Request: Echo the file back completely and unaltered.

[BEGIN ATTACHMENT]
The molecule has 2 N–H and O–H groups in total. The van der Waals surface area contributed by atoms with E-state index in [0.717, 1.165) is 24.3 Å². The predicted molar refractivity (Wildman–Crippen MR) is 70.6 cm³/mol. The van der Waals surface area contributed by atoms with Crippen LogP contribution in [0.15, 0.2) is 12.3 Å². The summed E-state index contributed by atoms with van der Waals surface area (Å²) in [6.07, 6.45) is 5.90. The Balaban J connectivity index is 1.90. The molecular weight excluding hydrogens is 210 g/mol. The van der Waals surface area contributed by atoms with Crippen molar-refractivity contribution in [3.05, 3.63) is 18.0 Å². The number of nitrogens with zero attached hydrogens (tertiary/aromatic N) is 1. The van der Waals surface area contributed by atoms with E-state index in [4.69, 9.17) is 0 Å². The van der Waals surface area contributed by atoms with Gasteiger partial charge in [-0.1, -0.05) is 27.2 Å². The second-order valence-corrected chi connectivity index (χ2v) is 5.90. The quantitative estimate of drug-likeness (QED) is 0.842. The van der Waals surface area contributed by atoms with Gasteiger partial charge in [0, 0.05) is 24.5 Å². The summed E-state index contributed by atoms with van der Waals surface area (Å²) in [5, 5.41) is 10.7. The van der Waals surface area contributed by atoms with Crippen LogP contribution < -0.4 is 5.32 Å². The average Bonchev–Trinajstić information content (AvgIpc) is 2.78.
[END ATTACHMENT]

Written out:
The molecule has 2 N–H and O–H groups in total. The van der Waals surface area contributed by atoms with E-state index in [0.717, 1.165) is 24.3 Å². The predicted molar refractivity (Wildman–Crippen MR) is 70.6 cm³/mol. The van der Waals surface area contributed by atoms with Crippen LogP contribution in [0.15, 0.2) is 12.3 Å². The summed E-state index contributed by atoms with van der Waals surface area (Å²) in [6.07, 6.45) is 5.90. The Balaban J connectivity index is 1.90. The molecular weight excluding hydrogens is 210 g/mol. The van der Waals surface area contributed by atoms with Crippen molar-refractivity contribution in [3.05, 3.63) is 18.0 Å². The number of nitrogens with zero attached hydrogens (tertiary/aromatic N) is 1. The van der Waals surface area contributed by atoms with E-state index in [4.69, 9.17) is 0 Å². The van der Waals surface area contributed by atoms with Gasteiger partial charge in [-0.1, -0.05) is 27.2 Å². The second-order valence-corrected chi connectivity index (χ2v) is 5.90. The quantitative estimate of drug-likeness (QED) is 0.842. The van der Waals surface area contributed by atoms with Gasteiger partial charge in [0, 0.05) is 24.5 Å². The summed E-state index contributed by atoms with van der Waals surface area (Å²) in [5, 5.41) is 10.7. The van der Waals surface area contributed by atoms with Crippen LogP contribution < -0.4 is 5.32 Å². The average Bonchev–Trinajstić information content (AvgIpc) is 2.78.